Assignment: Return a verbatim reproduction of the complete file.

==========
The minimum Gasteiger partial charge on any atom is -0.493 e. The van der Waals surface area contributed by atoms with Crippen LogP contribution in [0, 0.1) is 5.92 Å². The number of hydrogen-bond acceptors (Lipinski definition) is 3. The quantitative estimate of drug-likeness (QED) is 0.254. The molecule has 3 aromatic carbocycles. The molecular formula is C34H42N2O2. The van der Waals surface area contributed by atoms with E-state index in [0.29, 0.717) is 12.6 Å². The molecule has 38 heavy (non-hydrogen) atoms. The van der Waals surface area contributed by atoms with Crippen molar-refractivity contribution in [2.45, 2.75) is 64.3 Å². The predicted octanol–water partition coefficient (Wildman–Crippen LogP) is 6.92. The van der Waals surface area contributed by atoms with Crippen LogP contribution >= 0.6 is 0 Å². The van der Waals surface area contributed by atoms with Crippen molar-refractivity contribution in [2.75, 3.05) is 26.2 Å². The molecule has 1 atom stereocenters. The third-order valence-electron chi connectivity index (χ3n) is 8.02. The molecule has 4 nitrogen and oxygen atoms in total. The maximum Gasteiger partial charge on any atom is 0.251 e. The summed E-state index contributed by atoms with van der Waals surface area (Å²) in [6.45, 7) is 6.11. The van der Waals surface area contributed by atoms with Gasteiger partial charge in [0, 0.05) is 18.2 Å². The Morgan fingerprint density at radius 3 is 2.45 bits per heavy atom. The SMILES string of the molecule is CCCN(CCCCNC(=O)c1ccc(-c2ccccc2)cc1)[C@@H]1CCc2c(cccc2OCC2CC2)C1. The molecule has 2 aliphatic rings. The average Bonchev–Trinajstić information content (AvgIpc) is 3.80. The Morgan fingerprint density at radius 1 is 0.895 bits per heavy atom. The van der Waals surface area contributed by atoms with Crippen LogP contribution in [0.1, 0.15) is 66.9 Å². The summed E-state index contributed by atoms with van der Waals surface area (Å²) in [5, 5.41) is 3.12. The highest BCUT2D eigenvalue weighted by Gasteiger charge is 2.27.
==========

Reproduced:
The minimum Gasteiger partial charge on any atom is -0.493 e. The van der Waals surface area contributed by atoms with Crippen LogP contribution in [0, 0.1) is 5.92 Å². The number of hydrogen-bond acceptors (Lipinski definition) is 3. The quantitative estimate of drug-likeness (QED) is 0.254. The molecule has 3 aromatic carbocycles. The molecular formula is C34H42N2O2. The van der Waals surface area contributed by atoms with E-state index in [0.29, 0.717) is 12.6 Å². The molecule has 38 heavy (non-hydrogen) atoms. The van der Waals surface area contributed by atoms with Crippen molar-refractivity contribution in [2.45, 2.75) is 64.3 Å². The predicted octanol–water partition coefficient (Wildman–Crippen LogP) is 6.92. The van der Waals surface area contributed by atoms with Crippen LogP contribution >= 0.6 is 0 Å². The van der Waals surface area contributed by atoms with Crippen molar-refractivity contribution in [2.75, 3.05) is 26.2 Å². The molecule has 1 atom stereocenters. The third-order valence-electron chi connectivity index (χ3n) is 8.02. The molecule has 4 nitrogen and oxygen atoms in total. The maximum Gasteiger partial charge on any atom is 0.251 e. The summed E-state index contributed by atoms with van der Waals surface area (Å²) in [6.45, 7) is 6.11. The van der Waals surface area contributed by atoms with Gasteiger partial charge in [0, 0.05) is 18.2 Å². The Morgan fingerprint density at radius 3 is 2.45 bits per heavy atom. The SMILES string of the molecule is CCCN(CCCCNC(=O)c1ccc(-c2ccccc2)cc1)[C@@H]1CCc2c(cccc2OCC2CC2)C1. The molecule has 2 aliphatic rings. The average Bonchev–Trinajstić information content (AvgIpc) is 3.80. The Morgan fingerprint density at radius 1 is 0.895 bits per heavy atom. The van der Waals surface area contributed by atoms with Crippen LogP contribution in [0.1, 0.15) is 66.9 Å². The summed E-state index contributed by atoms with van der Waals surface area (Å²) in [5, 5.41) is 3.12. The highest BCUT2D eigenvalue weighted by Gasteiger charge is 2.27.